Need help with 4 digit unlock code (Arduino UNO)

I need to make use of 2 buttons, 2 leds and a display to make a 4 digit code that unlocks a safe . One of the buttons as Input and the other-confirm.
When I press the input button for the first time both LEDs switch on and then off to indicate that the app is started then a new sequence starts.
1 push of the button changes the number to 1, two to 2, etc. Each time I press the button one of the pins is turned on and when confirm is pressed the other turns on and saves the number.

When all four numbers are entered the safe either switches to green LED for opened and red for Wrong code.

If possible I also want to make it so that I can manually set the code using the input. I am at the very very beginner stage and I’ve been trying for hours to get it working somehow using simple code. I read some stuff about arrays but no success so far. Here is my code, it is kind of a mess, I also tried using a for to execute the first action but then I realized it is always on.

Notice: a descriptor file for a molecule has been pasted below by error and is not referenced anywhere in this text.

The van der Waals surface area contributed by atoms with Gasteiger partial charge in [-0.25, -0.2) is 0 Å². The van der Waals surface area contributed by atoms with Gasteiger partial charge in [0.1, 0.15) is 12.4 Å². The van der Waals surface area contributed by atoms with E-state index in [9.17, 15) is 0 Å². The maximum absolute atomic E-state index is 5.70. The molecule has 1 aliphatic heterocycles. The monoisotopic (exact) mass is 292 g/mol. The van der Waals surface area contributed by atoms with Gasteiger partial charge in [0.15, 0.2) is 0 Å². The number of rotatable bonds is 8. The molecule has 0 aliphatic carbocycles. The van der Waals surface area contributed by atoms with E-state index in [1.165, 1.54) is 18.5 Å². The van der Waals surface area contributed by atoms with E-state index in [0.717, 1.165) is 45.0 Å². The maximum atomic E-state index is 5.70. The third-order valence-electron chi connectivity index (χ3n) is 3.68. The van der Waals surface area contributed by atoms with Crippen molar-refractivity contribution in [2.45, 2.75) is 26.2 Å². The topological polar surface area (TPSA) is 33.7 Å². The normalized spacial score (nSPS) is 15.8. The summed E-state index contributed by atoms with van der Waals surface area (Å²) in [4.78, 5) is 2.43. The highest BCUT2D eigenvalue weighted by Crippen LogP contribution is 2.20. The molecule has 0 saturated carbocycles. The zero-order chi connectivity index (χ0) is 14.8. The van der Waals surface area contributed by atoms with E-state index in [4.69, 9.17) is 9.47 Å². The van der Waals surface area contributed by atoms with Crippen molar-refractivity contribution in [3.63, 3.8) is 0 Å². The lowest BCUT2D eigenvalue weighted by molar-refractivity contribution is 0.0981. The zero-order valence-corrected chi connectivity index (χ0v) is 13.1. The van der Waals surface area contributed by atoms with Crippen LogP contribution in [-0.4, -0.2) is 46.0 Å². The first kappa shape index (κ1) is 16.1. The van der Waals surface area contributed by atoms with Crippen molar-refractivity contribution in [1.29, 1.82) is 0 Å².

If possible suggest solutions, fixes, optimizes for the code, advisable changed, I am also allowed to add extra stuff into the program. Thank you beforehand and much appreciated

#include "Display.h"
// constants who do not change, they specify pins:
const byte buttonConfirm = 8, buttonInput = 9;
const byte ledRed = 4, ledGreen = 5;

int counter = 0;
int lastState = 0;
int pass[4] = {1, 3, 1, 3};
int codeTyped[4] {NULL, NULL, NULL, NULL};
int startUp = 1;

void setup() {
   Serial.begin(9600);    //begin serial monitor  /  (9600) serial speed